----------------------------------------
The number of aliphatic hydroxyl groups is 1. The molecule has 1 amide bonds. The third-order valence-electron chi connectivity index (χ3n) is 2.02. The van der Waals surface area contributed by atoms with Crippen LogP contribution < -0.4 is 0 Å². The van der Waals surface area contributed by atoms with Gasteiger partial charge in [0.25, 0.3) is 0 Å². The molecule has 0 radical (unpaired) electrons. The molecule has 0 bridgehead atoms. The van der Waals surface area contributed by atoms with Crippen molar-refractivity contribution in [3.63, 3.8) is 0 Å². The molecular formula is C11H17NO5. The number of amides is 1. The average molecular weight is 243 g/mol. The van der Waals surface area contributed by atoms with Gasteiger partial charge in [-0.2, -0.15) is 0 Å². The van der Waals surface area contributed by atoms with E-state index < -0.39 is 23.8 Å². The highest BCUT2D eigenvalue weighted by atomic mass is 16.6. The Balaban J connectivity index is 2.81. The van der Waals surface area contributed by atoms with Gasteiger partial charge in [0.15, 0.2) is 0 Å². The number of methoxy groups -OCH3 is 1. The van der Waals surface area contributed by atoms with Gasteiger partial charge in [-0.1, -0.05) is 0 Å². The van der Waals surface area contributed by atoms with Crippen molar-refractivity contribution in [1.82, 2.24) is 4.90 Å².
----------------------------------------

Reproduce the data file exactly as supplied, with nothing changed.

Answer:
The number of aliphatic hydroxyl groups is 1. The molecule has 1 amide bonds. The third-order valence-electron chi connectivity index (χ3n) is 2.02. The van der Waals surface area contributed by atoms with Crippen LogP contribution < -0.4 is 0 Å². The van der Waals surface area contributed by atoms with Gasteiger partial charge in [0.25, 0.3) is 0 Å². The molecule has 0 radical (unpaired) electrons. The molecule has 0 bridgehead atoms. The van der Waals surface area contributed by atoms with Crippen molar-refractivity contribution in [3.63, 3.8) is 0 Å². The molecular formula is C11H17NO5. The number of amides is 1. The average molecular weight is 243 g/mol. The van der Waals surface area contributed by atoms with Gasteiger partial charge in [-0.2, -0.15) is 0 Å². The van der Waals surface area contributed by atoms with E-state index < -0.39 is 23.8 Å². The highest BCUT2D eigenvalue weighted by atomic mass is 16.6. The Balaban J connectivity index is 2.81. The van der Waals surface area contributed by atoms with Gasteiger partial charge in [0.15, 0.2) is 0 Å². The number of methoxy groups -OCH3 is 1. The van der Waals surface area contributed by atoms with Gasteiger partial charge in [-0.1, -0.05) is 0 Å². The van der Waals surface area contributed by atoms with Crippen molar-refractivity contribution in [1.82, 2.24) is 4.90 Å².